In this paper, we improved the above result by reducing the condition .

Theorem 1.10. Let be a transcendental meromorphic function with finite order with two Borel exceptional values , and be a nonzero complex constant. Then for , assumes every value infinitely often and .

From Theorem 1.10, we can obtain the following.

Corollary 1.11. If is a transcendental meromorphic function of finite order with two Borel exceptional values , and let be a nonzero complex constant. Then for , assumes every nonzero value infinitely often.

Example 1.12. For , and , it is easy to see are not Borel exceptional values, and has no zeros. Thus our condition in Corollary 1.11 is sharp.

Remark 1.13. Theorem 1.10 also improved the result in [11, Theorem 1.2], where they considered the case of entire function and .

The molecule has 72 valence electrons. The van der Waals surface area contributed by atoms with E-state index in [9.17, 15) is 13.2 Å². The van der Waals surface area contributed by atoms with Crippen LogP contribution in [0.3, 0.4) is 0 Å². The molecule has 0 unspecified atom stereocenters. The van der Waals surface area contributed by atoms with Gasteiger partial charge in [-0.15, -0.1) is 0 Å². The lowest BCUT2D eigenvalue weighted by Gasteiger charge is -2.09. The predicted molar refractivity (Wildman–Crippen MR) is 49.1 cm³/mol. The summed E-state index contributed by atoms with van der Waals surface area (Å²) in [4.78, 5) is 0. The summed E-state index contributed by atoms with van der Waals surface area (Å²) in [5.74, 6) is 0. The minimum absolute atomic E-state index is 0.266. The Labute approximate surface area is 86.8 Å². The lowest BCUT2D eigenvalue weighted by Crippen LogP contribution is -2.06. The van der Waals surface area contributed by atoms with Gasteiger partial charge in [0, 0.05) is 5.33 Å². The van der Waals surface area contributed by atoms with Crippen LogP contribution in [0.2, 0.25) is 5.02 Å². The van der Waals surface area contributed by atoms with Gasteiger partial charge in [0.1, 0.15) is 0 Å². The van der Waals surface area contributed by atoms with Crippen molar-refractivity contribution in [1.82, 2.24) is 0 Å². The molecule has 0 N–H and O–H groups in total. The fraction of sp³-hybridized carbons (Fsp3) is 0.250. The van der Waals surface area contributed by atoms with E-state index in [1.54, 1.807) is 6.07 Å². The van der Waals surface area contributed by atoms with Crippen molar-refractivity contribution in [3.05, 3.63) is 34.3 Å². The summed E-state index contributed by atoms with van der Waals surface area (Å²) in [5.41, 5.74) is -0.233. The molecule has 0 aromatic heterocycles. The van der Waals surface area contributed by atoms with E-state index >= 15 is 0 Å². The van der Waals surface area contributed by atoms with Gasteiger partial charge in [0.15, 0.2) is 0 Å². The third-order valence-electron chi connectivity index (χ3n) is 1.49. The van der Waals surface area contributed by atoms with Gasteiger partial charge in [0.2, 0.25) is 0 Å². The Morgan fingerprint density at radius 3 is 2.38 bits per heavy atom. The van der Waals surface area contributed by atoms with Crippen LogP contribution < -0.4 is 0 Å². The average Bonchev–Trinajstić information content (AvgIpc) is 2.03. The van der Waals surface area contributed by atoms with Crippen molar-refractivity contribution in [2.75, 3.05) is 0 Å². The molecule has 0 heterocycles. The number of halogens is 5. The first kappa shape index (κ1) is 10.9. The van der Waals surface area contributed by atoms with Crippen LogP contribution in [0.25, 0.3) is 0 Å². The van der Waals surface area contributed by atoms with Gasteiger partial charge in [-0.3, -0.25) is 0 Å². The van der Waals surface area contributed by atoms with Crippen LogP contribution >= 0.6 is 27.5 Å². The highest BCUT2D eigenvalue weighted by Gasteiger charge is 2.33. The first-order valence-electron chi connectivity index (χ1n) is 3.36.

For the analog of Hayman conjecture on , can be replaced by in Theorem 1.10. Then a simple modification of the proof of Theorem 1.10 yields the following result.

Theorem 1.14. Let be a transcendental meromorphic function with finite order with two Borel exceptional values , and be a nonzero complex constant with such that . Then for , assumes every value infinitely often and .

Corollary 1.15. If is a transcendental entire function of finite order with a Borel exceptional values , and be a nonzero complex constant with such that . Then for , assumes every value infinitely often and .

Remark 1.16. Theorem 1.14 also improved the result in [7, Theorem 1.4], where they consider the case of entire function and . the value can be a polynomial in their result. In fact, our results also can allow the value to be a polynomial, even be a meromorphic function satisfying .

Example 1.17. For , , , it is easy to see that has no Borel exceptional value, we have , which has no zeros. Hence, has a Borel exceptional value necessary in Corollary 1.15.

2. Lemmas